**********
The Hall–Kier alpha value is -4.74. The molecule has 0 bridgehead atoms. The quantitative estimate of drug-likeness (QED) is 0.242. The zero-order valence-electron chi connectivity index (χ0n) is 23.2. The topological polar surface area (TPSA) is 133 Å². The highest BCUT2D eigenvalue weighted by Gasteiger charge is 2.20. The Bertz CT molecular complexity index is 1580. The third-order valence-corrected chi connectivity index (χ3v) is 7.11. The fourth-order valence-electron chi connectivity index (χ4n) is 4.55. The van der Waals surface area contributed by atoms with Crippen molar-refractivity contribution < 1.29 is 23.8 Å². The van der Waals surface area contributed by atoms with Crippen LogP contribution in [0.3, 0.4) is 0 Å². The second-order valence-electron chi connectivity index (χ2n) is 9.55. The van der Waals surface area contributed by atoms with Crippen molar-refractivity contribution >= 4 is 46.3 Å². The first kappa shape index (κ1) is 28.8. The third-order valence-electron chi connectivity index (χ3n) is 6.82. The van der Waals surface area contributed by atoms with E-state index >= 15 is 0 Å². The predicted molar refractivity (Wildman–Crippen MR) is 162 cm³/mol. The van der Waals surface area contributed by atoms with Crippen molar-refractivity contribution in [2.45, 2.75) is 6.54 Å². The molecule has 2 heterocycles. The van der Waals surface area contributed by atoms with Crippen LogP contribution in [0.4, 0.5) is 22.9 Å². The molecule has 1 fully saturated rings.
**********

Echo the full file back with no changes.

The Hall–Kier alpha value is -4.74. The molecule has 0 bridgehead atoms. The quantitative estimate of drug-likeness (QED) is 0.242. The zero-order valence-electron chi connectivity index (χ0n) is 23.2. The topological polar surface area (TPSA) is 133 Å². The highest BCUT2D eigenvalue weighted by Gasteiger charge is 2.20. The Bertz CT molecular complexity index is 1580. The third-order valence-corrected chi connectivity index (χ3v) is 7.11. The fourth-order valence-electron chi connectivity index (χ4n) is 4.55. The van der Waals surface area contributed by atoms with Crippen molar-refractivity contribution < 1.29 is 23.8 Å². The van der Waals surface area contributed by atoms with Crippen LogP contribution in [0.3, 0.4) is 0 Å². The second-order valence-electron chi connectivity index (χ2n) is 9.55. The van der Waals surface area contributed by atoms with Crippen molar-refractivity contribution >= 4 is 46.3 Å². The first kappa shape index (κ1) is 28.8. The third-order valence-electron chi connectivity index (χ3n) is 6.82. The van der Waals surface area contributed by atoms with E-state index >= 15 is 0 Å². The predicted molar refractivity (Wildman–Crippen MR) is 162 cm³/mol. The van der Waals surface area contributed by atoms with Crippen molar-refractivity contribution in [2.45, 2.75) is 6.54 Å². The molecule has 2 heterocycles. The van der Waals surface area contributed by atoms with Crippen LogP contribution in [0.4, 0.5) is 22.9 Å². The molecule has 1 fully saturated rings.